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‘Devil’s Gate’ Director Shares Gorgeous Development Art [Exclusive]

Image Source: Clay Staub, Alison Dixon, and Dan Milligan

‘Devil’s Gate’ Director Shares Gorgeous Development Art [Exclusive]

This Friday, IFC Midnight will be releasing Clay Staub‘s sci-fi creature feature Devil’s Gate in limited theaters and on VOD platforms.

The film is set in a small town where an FBI Agent (Amanda Schull) comes to investigate the missing wife and son of a local rancher (Milo Ventimiglia). It boasts a number of cool practical creature effects, mostly performed by the great Javier Botet (It, Mama, [REC], The Conjuring 2, Alien: Covenant), with X-Men actor Shawn Ashmore also starring.

Before the film went before cameras, Staub created a massive book of concept art in order to find financiers. Here’s what he has to say about the process to go along with a handful of absolutely gorgeous pieces of art from both Alison Dixon and Dan Milligan.


“Back in the early days of development, when Devil’s Gate was not much more than a concept–just an idea I had buried away in my story files–I started to realize that this particular idea was best to look at again. I felt the initial “what if scenario” was looking more relevant today, the deeper I thought about the potential storyline that could be developed.

For me, I need to see the film, feel the story’s pull before I can even entertain the idea of sharing with other creative people. This is where the key frames became my ability to translate the written word or ideas into an unshakable reality for others to view. They truly helped in developing a cohesive vision for all to share.

From the very start, when I introduced my crazy spark of an idea to my incredible writing partner Peter Aperlo, I knew the way to hook his interest was to show him the first key frame painting I had developed. What was so wonderful about these initial visuals was immediately set in motion as we began a dialogue that both Peter and I would build upon in our beat-sheet of story points. As this progressed throughout the screenwriting, I continued to paint frames that added to the story’s layout and provided important creative direction for scenes, too.

Ultimately, with the development of both the screenplay as well as my initial paintings, I was able to get incredible help from two other fantastic artists, Alison Dixon, and Dan Milligan who knew me too well and my never-stop-until-we’re-on-the-screen approach!

The challenging, arduous, and even sometimes frustrating journey that has been Devil’s Gate has nevertheless generated some very rewarding moments during the production. Our key-frames became especially indispensable during preproduction to bring those early imaginings to life. When I walked onto our stage for the first time, I saw stapled to the wall all fifty-plus of the earliest paintings we had developed–long before anyone on the crew even knew what Devil’s Gate would become–and my incredible production designer, Rejean Labrie simply said, “That is the universe we are building and everyone needs to see our goal.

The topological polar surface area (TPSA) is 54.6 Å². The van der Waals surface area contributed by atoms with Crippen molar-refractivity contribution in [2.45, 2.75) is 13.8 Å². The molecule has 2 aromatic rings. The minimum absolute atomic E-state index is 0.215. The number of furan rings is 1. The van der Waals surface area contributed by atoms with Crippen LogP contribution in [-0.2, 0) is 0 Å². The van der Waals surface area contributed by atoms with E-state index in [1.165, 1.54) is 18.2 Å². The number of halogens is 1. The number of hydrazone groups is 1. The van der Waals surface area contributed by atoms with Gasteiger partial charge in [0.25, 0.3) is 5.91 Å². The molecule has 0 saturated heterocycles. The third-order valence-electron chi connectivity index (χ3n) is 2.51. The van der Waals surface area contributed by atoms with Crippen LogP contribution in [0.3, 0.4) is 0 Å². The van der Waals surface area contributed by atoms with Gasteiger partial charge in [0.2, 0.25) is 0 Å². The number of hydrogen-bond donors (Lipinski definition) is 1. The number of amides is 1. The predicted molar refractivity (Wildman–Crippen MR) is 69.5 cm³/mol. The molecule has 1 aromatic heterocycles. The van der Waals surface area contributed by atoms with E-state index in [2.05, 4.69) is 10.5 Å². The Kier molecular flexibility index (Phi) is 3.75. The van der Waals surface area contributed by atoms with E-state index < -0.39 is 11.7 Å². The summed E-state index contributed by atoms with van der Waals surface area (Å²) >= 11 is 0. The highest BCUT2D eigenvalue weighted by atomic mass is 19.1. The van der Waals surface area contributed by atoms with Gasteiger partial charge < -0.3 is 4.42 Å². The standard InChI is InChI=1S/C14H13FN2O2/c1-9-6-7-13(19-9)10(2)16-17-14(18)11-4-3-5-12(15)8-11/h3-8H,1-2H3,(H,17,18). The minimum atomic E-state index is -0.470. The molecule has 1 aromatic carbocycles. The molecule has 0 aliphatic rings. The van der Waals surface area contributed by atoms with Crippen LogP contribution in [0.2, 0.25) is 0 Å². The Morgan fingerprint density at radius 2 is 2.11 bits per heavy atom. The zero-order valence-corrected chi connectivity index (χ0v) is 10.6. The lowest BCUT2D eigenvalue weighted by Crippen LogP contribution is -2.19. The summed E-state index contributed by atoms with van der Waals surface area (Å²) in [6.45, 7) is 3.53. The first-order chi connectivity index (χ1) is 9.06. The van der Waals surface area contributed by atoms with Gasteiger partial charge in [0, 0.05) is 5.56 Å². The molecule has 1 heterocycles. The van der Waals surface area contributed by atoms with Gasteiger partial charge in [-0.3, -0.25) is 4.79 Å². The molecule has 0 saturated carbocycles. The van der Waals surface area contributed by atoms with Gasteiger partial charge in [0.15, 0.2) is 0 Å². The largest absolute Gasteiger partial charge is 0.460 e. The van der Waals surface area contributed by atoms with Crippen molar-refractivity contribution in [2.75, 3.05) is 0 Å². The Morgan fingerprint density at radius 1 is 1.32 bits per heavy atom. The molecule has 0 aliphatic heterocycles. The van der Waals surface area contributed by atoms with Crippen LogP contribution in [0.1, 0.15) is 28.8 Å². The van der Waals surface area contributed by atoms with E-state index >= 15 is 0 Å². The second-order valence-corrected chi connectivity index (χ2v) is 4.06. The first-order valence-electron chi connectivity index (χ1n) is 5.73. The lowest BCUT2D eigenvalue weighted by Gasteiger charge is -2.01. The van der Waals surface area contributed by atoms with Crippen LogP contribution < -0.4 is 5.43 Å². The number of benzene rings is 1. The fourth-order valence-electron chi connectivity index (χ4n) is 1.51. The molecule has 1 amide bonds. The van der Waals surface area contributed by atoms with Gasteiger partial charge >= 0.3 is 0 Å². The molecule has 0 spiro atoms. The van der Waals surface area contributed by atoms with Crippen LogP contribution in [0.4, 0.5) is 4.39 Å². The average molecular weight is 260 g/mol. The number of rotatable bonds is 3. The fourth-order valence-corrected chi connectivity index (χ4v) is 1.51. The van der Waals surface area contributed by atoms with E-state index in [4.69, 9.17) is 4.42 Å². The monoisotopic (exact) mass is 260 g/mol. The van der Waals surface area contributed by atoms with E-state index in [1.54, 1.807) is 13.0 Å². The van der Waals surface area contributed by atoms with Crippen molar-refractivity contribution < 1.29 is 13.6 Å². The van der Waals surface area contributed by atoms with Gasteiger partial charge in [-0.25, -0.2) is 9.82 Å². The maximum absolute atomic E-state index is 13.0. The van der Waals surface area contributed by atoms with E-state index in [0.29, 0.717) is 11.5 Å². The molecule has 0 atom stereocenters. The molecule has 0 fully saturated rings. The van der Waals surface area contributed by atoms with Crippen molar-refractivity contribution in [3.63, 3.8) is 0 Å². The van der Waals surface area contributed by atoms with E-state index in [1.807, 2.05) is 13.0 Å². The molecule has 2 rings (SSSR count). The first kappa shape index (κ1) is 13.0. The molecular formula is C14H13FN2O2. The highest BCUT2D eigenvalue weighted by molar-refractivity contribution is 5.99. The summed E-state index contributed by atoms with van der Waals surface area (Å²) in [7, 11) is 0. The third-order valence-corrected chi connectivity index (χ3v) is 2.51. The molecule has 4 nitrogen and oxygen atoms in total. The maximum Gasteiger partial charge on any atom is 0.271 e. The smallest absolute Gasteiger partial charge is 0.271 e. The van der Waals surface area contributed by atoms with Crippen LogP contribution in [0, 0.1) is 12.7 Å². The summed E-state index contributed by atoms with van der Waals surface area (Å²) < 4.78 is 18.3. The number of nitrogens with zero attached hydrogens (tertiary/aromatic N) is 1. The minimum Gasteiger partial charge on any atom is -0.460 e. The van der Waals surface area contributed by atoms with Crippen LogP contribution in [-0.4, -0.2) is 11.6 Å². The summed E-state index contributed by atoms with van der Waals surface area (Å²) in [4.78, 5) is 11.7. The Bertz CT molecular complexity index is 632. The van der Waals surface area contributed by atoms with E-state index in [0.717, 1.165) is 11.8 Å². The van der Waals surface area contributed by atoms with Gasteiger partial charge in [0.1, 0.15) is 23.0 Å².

Clay Staub
Director / Co-Writer / Devil’s Gate


DEVIL’S GATE Key Frames

(Early Development) Dark winter clouds gather in the big, oppressive sky as a lone vehicle breaks down on a desolate road. The driver Pearce Bacca (25) looking to find help spots a silhouette on an old farmhouse on the bleak horizon.


Shovel in hand Pritchard walks out back to find Pearce’s mangled remains, killed by one of Pritchard’s traps set on his property.


Agent Francis discovers Maria’s missing vehicle inside Pritchard’s barn.


Agent Francis discovers something human-like and alive caged in Jackson Pritchard’s basement.


Illuminated only by muzzle flashes, Agent Francis faces off against a ferocious intruder intent on releasing the captive from the basement.


In a desperate attempt to save his boy, Pritchard moves into the basement with Deputy Salter close behind. Looking through the locked cage, Pritchard sees his captured beast and brandishes a set of pruning shears as he takes matters into his own hands.


Down in the basement, Jackson Pritchard takes the hostage negotiations into his own hands with the help of a reluctant Deputy Salter.



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COMMENTS

2 Comments
  • Biscoito18

    Looks good.

  • Necro

    I think it’s safe to say that as a viewer and a fan I sometimes just take for granted the enormous entity that is the entertainment industry. You know it’s so easy to be like “that movie fucking sucked!” all the way to “I absolutely loved that movie, it’s a classic!” Regardless of its brilliance or how terrible it was, it’s so easy to forget just how much effort goes into making the best films all the way to the worst, the films with the biggest budget to practically none at all, and from mainstream to independent and everything else in between. I sometimes can’t imagine what these people actually go through, just as an example the storyboarding depicted here really made me stop and think. And I understand when anyone gets into a creative field that there’s going to be lovers and haters, but again I think it’s so easy to lose sight of how much goes into just taking up 80-90 minutes of my time. And every now and then something comes along, like this article, and reminds me of that. So whether or not I like this, the hardwork is appreciated regardless of the outcome!

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